AMBER Archive (2006)

Subject: Re: AMBER: restraints and constant pressure

From: Joshua (
Date: Fri Sep 15 2006 - 04:09:44 CDT

Dr. Cheatham,

Thank you very much for your reply, this helps a lot. I have two questions:

Just to make sure I am understanding correctly: The scaling process changes the relative positions of separate protein chains, but it does not change the relative positions of the atoms within a given protein chain. Is that correct?

If I need to edit the prmtop file to represent everything as a single chain, how would I go about doing that? If I have already run several simulations using the old prmtop file, is it okay to edit it now, mid-way through the sequence of simulations?

If you could let me know your thoughts on these questions I would really appreciate it. Thanks again for your detailed reply.


 --- On Fri 09/15, Thomas Cheatham < > wrote:
From: Thomas Cheatham [mailto:]
Date: Fri, 15 Sep 2006 00:22:02 -0600 (Mountain Daylight Time)
Subject: Re: AMBER: restraints and constant pressure

> "Using constant pressure with restraints can also cause problems so > initially we will run 20 ps of MD at constant volume."> > I am working with a system where it is really necessary to use > restraints on about one third of the solute. I had planned on using > ntr=1 with a force constant of 10 kcal/mol. Could someone please specify > what the risks are of combining restraints with constant pressure, and > how I can minimize those risks?At issue is that pressure scaling works by shifting (scaling) the relative positions of each molecule (in older versions when NPSCAL=1 or atoms when NPSCAL=0) in the box to increase or decrease the size.To simplify the restraint code, rather than inducing a force (coordinate deviation) every time the simulation coordinates are scaled (relative to the restraint coordinates), it was decided to scale the restraint coordinates as well. This effectively changes the restraint coordinates at each step (every time the coordinates are scaled). Tw!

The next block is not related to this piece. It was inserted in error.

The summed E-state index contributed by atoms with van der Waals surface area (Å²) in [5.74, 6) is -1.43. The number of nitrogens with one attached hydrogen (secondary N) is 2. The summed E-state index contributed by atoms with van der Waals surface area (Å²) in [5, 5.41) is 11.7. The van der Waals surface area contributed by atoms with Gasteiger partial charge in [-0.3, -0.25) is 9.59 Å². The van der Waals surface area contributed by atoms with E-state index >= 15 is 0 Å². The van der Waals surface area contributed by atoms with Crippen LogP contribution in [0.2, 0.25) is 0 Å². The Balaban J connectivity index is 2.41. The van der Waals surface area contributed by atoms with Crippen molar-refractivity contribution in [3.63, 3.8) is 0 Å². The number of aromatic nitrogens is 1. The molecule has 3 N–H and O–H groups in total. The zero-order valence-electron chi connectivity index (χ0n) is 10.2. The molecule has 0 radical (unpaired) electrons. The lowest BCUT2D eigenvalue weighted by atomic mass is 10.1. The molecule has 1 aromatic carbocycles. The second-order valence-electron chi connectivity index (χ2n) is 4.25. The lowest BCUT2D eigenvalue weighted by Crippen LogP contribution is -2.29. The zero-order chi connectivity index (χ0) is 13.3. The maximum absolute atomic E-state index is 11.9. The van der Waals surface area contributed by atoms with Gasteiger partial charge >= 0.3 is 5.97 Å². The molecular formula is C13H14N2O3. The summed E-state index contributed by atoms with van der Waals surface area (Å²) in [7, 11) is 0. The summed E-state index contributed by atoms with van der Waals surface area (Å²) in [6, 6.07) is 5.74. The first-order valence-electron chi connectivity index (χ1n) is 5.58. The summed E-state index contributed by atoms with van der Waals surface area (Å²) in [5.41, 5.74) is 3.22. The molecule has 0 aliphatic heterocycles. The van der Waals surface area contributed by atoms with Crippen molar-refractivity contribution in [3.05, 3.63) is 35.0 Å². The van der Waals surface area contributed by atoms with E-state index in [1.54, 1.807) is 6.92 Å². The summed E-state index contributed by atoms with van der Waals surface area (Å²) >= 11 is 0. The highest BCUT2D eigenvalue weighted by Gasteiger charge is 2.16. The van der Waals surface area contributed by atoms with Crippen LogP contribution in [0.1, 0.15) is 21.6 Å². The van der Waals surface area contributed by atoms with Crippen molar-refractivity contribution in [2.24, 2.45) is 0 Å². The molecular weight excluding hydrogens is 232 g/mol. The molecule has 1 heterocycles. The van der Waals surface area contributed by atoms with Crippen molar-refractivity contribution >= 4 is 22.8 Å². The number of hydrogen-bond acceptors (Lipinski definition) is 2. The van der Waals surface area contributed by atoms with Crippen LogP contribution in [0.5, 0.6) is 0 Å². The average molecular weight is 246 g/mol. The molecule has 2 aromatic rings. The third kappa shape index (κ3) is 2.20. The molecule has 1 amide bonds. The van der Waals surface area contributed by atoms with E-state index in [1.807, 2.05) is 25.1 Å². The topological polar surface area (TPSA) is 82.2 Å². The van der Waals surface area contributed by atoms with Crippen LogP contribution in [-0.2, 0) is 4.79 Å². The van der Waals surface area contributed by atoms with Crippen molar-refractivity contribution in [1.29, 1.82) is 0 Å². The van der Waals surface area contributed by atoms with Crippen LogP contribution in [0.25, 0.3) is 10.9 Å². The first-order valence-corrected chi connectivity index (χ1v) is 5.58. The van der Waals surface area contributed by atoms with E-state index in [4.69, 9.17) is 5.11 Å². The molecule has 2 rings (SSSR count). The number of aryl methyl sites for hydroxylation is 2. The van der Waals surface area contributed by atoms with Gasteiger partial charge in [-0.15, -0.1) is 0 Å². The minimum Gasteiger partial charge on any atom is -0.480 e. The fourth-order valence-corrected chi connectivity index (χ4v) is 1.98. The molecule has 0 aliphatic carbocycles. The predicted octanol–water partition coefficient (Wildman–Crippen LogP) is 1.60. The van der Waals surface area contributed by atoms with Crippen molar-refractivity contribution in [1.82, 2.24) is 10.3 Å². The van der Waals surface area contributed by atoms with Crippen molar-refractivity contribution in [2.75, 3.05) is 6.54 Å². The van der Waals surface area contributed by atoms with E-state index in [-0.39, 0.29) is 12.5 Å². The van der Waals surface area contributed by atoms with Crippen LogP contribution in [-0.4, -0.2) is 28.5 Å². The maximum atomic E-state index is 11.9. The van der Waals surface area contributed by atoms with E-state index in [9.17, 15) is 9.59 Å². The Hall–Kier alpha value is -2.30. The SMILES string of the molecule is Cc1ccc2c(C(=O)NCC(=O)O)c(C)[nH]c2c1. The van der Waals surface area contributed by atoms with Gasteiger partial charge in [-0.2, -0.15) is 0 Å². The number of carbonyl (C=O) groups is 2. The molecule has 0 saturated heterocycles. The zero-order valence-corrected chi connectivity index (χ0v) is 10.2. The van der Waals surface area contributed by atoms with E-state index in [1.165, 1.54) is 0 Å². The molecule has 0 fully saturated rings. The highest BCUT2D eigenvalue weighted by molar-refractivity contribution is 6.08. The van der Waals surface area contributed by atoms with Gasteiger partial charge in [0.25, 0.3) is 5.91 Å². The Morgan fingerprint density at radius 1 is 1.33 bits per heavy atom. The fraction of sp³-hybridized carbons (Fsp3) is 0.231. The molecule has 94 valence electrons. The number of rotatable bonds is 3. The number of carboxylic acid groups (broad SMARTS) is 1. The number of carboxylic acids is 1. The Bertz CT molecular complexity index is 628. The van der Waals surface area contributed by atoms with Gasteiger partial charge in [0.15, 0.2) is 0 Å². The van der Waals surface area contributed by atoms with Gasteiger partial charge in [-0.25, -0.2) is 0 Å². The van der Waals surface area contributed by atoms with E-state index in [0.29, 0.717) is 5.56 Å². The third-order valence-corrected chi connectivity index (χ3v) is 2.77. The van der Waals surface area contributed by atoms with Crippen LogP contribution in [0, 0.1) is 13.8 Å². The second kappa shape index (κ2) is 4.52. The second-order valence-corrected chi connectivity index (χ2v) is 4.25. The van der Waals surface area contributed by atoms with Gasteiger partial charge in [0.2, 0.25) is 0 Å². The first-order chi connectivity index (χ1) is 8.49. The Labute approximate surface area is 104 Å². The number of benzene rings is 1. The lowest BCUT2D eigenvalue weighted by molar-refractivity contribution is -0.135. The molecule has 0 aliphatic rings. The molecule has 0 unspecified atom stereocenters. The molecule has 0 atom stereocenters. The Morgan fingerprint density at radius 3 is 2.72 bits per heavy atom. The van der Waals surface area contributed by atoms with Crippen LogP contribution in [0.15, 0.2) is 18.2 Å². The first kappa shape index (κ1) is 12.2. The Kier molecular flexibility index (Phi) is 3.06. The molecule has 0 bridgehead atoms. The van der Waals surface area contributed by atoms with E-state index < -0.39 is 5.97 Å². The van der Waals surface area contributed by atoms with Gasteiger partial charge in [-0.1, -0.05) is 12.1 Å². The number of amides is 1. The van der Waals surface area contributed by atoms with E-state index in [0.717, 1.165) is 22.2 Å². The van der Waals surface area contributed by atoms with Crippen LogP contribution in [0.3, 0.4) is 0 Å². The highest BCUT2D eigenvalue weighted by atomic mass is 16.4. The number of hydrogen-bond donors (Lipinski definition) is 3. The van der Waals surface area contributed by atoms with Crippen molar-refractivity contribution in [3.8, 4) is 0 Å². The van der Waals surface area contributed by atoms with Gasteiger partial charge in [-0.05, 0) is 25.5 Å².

problems may result:(1) when you restart, and reference previous restraint coordinates (that were not shifted), you will get an initially large restraint energy due to the "shift", and(2) if you are restraining multiple molecules, the relative positions of the molecules will change as the simulation proceeds. Imagine the default case where the density of the water is too low initially, the box has to contract. If you are restraining two molecules, for example the two strands of DNA, as the run continues, the restraint coordinates will shift the molecules closer together which will force your MD coordinates to cause the two strands to get closer. This is undesirable.In the older DNA tutorial, a discussion was present that provided this info; to get around (2), I normally edit the prmtop file to coalesce the first two molecules (i.e. two strands of DNA for example) into a single molecule (and change the pointers to reflect this).To get around (1), I normally use the restrt
file as the refc coordinates for a continuation...So, short summary: if you are restraining a single molecule (like a single protein chain), you likely will not suffer serious artifact and can get away with shifting (as per (1) above) noting that upon restart the restraint energy will be a little higher than expected due to the shifting. As long as the force constant for NTR is not too high (1.0 kcal/mol is often strong enough a restraint), this shift should not lead to integration failure.I hope this helps,--tom-----------------------------------------------------------------------The AMBER Mail ReflectorTo post, send mail to amber_at_scripps.eduTo unsubscribe, send "unsubscribe amber" to

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